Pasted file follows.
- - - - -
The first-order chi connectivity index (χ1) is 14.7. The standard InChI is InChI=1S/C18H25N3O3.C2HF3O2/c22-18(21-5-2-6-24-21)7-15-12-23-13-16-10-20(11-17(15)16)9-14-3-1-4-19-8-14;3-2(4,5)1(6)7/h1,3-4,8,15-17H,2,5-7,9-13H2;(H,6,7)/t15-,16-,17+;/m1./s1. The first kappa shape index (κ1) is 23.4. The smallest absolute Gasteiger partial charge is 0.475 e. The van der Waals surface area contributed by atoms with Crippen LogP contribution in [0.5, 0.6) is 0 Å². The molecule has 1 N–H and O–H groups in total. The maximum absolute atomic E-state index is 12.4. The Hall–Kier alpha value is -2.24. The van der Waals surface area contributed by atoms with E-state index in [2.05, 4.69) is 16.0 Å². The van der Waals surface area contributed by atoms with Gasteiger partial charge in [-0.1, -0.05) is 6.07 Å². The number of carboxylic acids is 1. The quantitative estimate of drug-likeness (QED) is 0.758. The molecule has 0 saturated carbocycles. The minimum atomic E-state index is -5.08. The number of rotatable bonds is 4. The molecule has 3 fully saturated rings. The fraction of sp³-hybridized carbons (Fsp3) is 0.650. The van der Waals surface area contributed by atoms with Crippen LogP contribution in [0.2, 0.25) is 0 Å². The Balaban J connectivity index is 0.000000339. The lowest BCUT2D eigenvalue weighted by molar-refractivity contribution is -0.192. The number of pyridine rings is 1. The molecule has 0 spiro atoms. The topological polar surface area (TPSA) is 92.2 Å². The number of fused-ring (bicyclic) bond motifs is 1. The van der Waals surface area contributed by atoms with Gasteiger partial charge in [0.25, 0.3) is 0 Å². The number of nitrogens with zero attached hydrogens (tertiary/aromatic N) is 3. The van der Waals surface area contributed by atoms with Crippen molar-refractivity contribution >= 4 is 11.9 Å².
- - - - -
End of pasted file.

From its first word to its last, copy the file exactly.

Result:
The first-order chi connectivity index (χ1) is 14.7. The standard InChI is InChI=1S/C18H25N3O3.C2HF3O2/c22-18(21-5-2-6-24-21)7-15-12-23-13-16-10-20(11-17(15)16)9-14-3-1-4-19-8-14;3-2(4,5)1(6)7/h1,3-4,8,15-17H,2,5-7,9-13H2;(H,6,7)/t15-,16-,17+;/m1./s1. The first kappa shape index (κ1) is 23.4. The smallest absolute Gasteiger partial charge is 0.475 e. The van der Waals surface area contributed by atoms with Crippen LogP contribution in [0.5, 0.6) is 0 Å². The molecule has 1 N–H and O–H groups in total. The maximum absolute atomic E-state index is 12.4. The Hall–Kier alpha value is -2.24. The van der Waals surface area contributed by atoms with E-state index in [2.05, 4.69) is 16.0 Å². The van der Waals surface area contributed by atoms with Gasteiger partial charge in [-0.1, -0.05) is 6.07 Å². The number of carboxylic acids is 1. The quantitative estimate of drug-likeness (QED) is 0.758. The molecule has 0 saturated carbocycles. The minimum atomic E-state index is -5.08. The number of rotatable bonds is 4. The molecule has 3 fully saturated rings. The fraction of sp³-hybridized carbons (Fsp3) is 0.650. The van der Waals surface area contributed by atoms with Crippen LogP contribution in [0.2, 0.25) is 0 Å². The Balaban J connectivity index is 0.000000339. The lowest BCUT2D eigenvalue weighted by molar-refractivity contribution is -0.192. The number of pyridine rings is 1. The molecule has 0 spiro atoms. The topological polar surface area (TPSA) is 92.2 Å². The number of fused-ring (bicyclic) bond motifs is 1. The van der Waals surface area contributed by atoms with Gasteiger partial charge in [0.25, 0.3) is 0 Å². The number of nitrogens with zero attached hydrogens (tertiary/aromatic N) is 3. The van der Waals surface area contributed by atoms with Crippen molar-refractivity contribution >= 4 is 11.9 Å².